03 Jun 2022
Time, Residue & Memory.
Words by Rita Trindade
Time. This abstractly defined human metric: the perception that time passes faster or slower, that it is spent well or poorly. Time marks the ephemeral, the provisional. As Saint Augustine (354-430) wrote in Confessions, Book XI, it is possible to establish that temporality belongs to humankind and does not have attributes of eternity. Time can’t measure eternity, since the latter is above temporality.
But what if we could make the question of temporality more evident to our eyes? What if we could make the temporary visible? Into Air (2018-present) is an ongoing body of work focused on translating and developing an alternative understanding of time.
Visual artist Dawn Ng started to wonder how could she hold time on an ephemeral object like ice. As this question became more frequent in her mind, she started creating and documenting the disintegration of large sculptural blocks of frozen pigment. ‘Ice is a perfect material because it cannot last. Its metamorphoses from solid, liquid to air, reflects both the arresting presence and passage of cyclical time,’ says the artist.
To make the exploration of time a complete cycle, Dawn Ng decides to embrace a large body of work that encompasses 3 different and complementary parts: a series of photographs, Clocks; the series of films, Time Lost Falling in Love; and a series of residue paintings, Ash. The three parts document all traces and residues of each block’s existence, from solid to liquid, and eventually to air. ‘This passage from monumentality to nothingness is a work of remembrance and an ode to the truth that the most beautiful things in this world are the ones we cannot hold on to no matter how we try,’ she adds.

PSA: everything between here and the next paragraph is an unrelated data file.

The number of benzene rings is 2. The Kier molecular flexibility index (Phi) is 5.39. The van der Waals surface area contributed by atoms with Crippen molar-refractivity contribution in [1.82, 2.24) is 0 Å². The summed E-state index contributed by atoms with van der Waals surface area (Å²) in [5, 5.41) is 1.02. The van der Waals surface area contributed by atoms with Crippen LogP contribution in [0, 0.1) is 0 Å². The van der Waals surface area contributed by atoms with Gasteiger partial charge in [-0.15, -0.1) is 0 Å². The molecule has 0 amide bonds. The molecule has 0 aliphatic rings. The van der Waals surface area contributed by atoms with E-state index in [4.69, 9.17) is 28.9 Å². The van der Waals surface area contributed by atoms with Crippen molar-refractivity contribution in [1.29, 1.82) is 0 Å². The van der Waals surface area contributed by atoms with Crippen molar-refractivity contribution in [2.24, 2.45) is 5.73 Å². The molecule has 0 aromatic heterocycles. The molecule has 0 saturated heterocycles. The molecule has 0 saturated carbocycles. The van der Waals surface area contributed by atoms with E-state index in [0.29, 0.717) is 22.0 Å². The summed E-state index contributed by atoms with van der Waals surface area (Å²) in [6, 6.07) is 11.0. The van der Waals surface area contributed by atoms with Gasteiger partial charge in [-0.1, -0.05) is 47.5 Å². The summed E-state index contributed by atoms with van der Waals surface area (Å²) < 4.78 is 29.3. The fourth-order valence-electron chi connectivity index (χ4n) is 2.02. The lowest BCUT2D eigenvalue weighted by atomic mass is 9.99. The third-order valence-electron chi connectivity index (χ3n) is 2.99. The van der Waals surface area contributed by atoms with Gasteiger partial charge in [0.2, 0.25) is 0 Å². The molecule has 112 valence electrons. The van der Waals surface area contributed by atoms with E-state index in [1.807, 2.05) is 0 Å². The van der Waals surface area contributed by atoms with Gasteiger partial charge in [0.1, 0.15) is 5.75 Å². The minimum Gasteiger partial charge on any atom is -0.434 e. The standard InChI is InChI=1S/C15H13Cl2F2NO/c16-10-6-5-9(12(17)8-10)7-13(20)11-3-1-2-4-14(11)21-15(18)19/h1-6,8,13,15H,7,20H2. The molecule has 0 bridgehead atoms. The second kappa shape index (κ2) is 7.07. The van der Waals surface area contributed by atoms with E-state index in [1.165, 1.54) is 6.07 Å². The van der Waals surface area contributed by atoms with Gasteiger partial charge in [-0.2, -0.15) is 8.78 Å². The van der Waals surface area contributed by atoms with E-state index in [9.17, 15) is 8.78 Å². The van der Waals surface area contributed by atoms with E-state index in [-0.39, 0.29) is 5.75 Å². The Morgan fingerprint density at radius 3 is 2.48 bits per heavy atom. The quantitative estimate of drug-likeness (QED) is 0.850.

Into Air is a work of residue and memory. It’s about holding on to the ultimate thing that won’t stay – that is time. We all know beauty and destruction, love and loss. I think that is what this body of work is about.
Into Air presents a vibrant and emotional approach to time through its strong use of color. In clocks, each image captures the changing ice blocks slowly melting and highlighting beautiful color pigments.
Time Lost Falling In Love records the process in motion. Each block of ice took up to 20 hours to melt, resulting in a 20-minute video where time is shown in a poetic and hypnotic way.
Ash is the final stage of Into Air, where the cycle ends and the liquid remains of each melted block cover the sheets of paper. Once the liquid evaporates, the color remains vivid with intriguing pigment stains.
Time as a feeling
Most of Dawn Ng’s work deals with time and the ephemeral: ‘I am obsessed with materials that embody that quality or state of change and passing. Time is a feeling. For some people, the most visceral feelings are found in music. So time is music or perhaps a song for them. For me, time can be that too, but it also could be a color, a sentence, or a memory.’ Through this series, she sought to capture time in a re-imagined form: ‘I have always felt that the way in which we process or measure time, via a cold series of numbers — years, days, hours, minutes, and seconds — is antithetical to the true nature of time, which is emotional and elastic.’
Link to the original article.